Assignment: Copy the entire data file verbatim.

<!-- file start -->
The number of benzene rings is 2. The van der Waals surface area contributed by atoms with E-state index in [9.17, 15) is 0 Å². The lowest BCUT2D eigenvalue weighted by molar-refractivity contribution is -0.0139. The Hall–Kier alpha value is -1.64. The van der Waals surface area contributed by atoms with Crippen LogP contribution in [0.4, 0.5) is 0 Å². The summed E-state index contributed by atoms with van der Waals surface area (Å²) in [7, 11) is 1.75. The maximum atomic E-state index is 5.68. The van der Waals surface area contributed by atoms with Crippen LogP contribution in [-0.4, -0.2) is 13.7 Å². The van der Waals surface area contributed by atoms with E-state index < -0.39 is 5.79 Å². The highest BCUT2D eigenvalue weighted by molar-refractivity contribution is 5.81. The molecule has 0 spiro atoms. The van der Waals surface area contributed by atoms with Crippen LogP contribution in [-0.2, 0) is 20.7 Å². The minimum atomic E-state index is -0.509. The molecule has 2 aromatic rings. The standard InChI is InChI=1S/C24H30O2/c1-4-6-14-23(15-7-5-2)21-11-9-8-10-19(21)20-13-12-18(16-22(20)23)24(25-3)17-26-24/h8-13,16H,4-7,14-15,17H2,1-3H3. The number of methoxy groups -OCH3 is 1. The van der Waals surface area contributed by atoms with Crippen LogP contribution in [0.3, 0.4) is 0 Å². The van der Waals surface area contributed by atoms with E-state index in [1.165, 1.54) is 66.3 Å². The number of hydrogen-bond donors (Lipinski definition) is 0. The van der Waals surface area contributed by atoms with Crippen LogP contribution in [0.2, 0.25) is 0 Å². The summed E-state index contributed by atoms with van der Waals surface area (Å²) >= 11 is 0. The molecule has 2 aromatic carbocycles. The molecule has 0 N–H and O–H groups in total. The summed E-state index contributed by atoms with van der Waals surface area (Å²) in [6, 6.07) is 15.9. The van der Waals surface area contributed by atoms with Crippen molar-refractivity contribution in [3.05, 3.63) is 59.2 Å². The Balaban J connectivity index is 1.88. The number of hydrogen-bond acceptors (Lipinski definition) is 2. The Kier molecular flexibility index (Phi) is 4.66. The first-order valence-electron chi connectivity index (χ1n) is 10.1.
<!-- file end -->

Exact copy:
The number of benzene rings is 2. The van der Waals surface area contributed by atoms with E-state index in [9.17, 15) is 0 Å². The lowest BCUT2D eigenvalue weighted by molar-refractivity contribution is -0.0139. The Hall–Kier alpha value is -1.64. The van der Waals surface area contributed by atoms with Crippen LogP contribution in [0.4, 0.5) is 0 Å². The summed E-state index contributed by atoms with van der Waals surface area (Å²) in [7, 11) is 1.75. The maximum atomic E-state index is 5.68. The van der Waals surface area contributed by atoms with Crippen LogP contribution in [-0.4, -0.2) is 13.7 Å². The van der Waals surface area contributed by atoms with E-state index < -0.39 is 5.79 Å². The highest BCUT2D eigenvalue weighted by molar-refractivity contribution is 5.81. The molecule has 0 spiro atoms. The van der Waals surface area contributed by atoms with Crippen LogP contribution in [-0.2, 0) is 20.7 Å². The minimum atomic E-state index is -0.509. The molecule has 2 aromatic rings. The standard InChI is InChI=1S/C24H30O2/c1-4-6-14-23(15-7-5-2)21-11-9-8-10-19(21)20-13-12-18(16-22(20)23)24(25-3)17-26-24/h8-13,16H,4-7,14-15,17H2,1-3H3. The number of methoxy groups -OCH3 is 1. The van der Waals surface area contributed by atoms with Crippen LogP contribution in [0.3, 0.4) is 0 Å². The van der Waals surface area contributed by atoms with E-state index in [1.165, 1.54) is 66.3 Å². The number of hydrogen-bond donors (Lipinski definition) is 0. The van der Waals surface area contributed by atoms with Crippen LogP contribution in [0.2, 0.25) is 0 Å². The summed E-state index contributed by atoms with van der Waals surface area (Å²) >= 11 is 0. The molecule has 2 aromatic carbocycles. The molecule has 0 N–H and O–H groups in total. The summed E-state index contributed by atoms with van der Waals surface area (Å²) in [6, 6.07) is 15.9. The van der Waals surface area contributed by atoms with Crippen molar-refractivity contribution in [3.05, 3.63) is 59.2 Å². The Balaban J connectivity index is 1.88. The number of hydrogen-bond acceptors (Lipinski definition) is 2. The Kier molecular flexibility index (Phi) is 4.66. The first-order valence-electron chi connectivity index (χ1n) is 10.1.